Cario – My City, Our Revolution.

                                                        Cario – My City, Our Revolution.

By- Ahdaf Soueif  (Bloomsberry Publication )

Post Elections- Egypt Retrospectively

An election-monitoring organization funded by the United States is the flouted debacle. In a political context the idea of a sponsor of Abdel Fattah el-Sisi, the former army field marshal, who was conceived as the candidate of the state much before the swarming.

With Egypt’s swarm of former military chief Abdel Fattah el-Sisi, after his victory score being settled at 96% of the vote in the recent presidential elections, we witness sweeping statements being made in the favour of change, in particular undoing the past. All this was accompanied with boisterous celebration at the Cairo’s Tahrir Square.

Scenario being somewhat similar in India we see, Abdel Fattah el-Sisi election is seen as investor friendly. What does election mean to the world outside? How and by what means Egypt will alter or undo its past? These questions are normatively explored in the Book I have recently picked up to review.

Amid the undercurrent of Arab Spring and fuelling democratic change; I believe this would alter how the world understood a singular nation under the umbrella of the Middle East banner. As each will separately demarcate their own destiny.

To be Political, is to live in the polis, as Hannah Arendt tells us, means that everything is to be decided through words and persuasion and not through force and violence. So, placed in the context Egypt to be fixed well in the global power index will have to toy with arbitration, negotiation and deliberation, just as it embarked on NAM, with India and other newly decolonized countries.

Book Review-

As poignantly remarked by David Landes, “one good anecdote is worth more than a number of questionable statistical tables”.

Ahdaf Soueif, a novelist, a commentator, and an activist articulately takes us through her city and maps out the revolution that is redrawing her country’s future, for years to come. She conjointly weaves together both narratives – personal, political; intimately hers and collectively Egyptian. The tenacity of her private cum public life worlds are tenaciously bend in an opaquely held ambiguous universe.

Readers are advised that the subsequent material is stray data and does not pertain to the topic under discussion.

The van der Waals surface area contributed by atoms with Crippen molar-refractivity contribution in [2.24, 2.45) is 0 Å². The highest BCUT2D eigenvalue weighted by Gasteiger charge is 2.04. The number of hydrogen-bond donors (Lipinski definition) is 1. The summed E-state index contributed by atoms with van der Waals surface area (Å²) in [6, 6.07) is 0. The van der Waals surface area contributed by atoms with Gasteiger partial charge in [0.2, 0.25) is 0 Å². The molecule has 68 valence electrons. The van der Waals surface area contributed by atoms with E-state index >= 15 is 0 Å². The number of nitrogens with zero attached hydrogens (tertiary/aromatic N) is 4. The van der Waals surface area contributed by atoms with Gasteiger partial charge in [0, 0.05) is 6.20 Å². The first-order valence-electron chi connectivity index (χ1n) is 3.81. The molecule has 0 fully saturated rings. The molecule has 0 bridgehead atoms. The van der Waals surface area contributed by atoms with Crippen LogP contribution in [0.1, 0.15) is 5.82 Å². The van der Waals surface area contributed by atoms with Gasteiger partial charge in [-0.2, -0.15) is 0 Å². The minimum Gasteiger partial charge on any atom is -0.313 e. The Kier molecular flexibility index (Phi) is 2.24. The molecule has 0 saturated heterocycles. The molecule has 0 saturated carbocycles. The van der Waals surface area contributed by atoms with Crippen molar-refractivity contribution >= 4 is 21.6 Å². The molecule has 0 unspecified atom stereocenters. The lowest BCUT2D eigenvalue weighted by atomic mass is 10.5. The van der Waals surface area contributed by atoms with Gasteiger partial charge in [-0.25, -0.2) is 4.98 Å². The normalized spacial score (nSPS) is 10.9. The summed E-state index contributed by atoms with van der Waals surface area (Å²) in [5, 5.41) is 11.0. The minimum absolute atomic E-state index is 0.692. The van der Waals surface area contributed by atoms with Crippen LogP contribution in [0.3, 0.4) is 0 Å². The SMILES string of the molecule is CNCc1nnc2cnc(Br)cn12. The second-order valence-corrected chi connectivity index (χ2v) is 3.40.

It was 15th day of the Egyptian revolution, when people flocked to the tahrir square to be lead towards reconciliation and hope. The journey is taken in retrospect of reason, an address to the city of her childhood and youth.

Fiction with melancholy beginning – The book begins with a deep sense of regret of attempting the intended each time, but failing unflinchingly. But the project began, apart from the residues of lamentations she speculates and address the last years Tahrir square uprising from a context, placed personally and build assiduously. (28 January, 2011)

Her words and understanding is nuanced, certain untranslated Arabic words add to the subtlety of the portrait. She digressions into the political scene with interspersed personal life, intermittently adds to the manifold narrative. On the hand what she works against is cynicism which seeps in through quickly with each dimming possibility of forestalling a progressive regime through a resolute and flexible regime. She rekindles the subdued idealism tempered with reality and of those, idealistic people who held the strings of the bus; when most was being virtually played over, until they brought down the Mubarak regime. Her opposition for the Mubarak regime comes out starkly in the narrative, which she unabashedly agrees to.

The book is divided into three parts – Beginning with the pushy start of the 18 days protest at the heart of the city, graduating to her sporadic digressions of her relationship with the city, her personal insights infused as a cairenne watching her city metamorphose and the region, she longs to experience and belong to and finally, returns to the political drama to Tahrir Square. Adequately paints the medley of Cario’s political trajectory; Salifists and feminists and liberals. She vividly foresees the difficulty of a transitional period of a nation at the time of its birth.

Being born and brought up in Cario, Ahdaf Soueif writes a Riveting, compelling and a poignant book almost leaving with a sense of a personal record keeping journal.’ The Witness’, calls the book to be the moving memoir of life in Egypt and most rightly so. Being practical without being starry eyed, is characteristic of her idealism she personally leaves me with a visceral sense of dislocation in a city full of revolutionaries.


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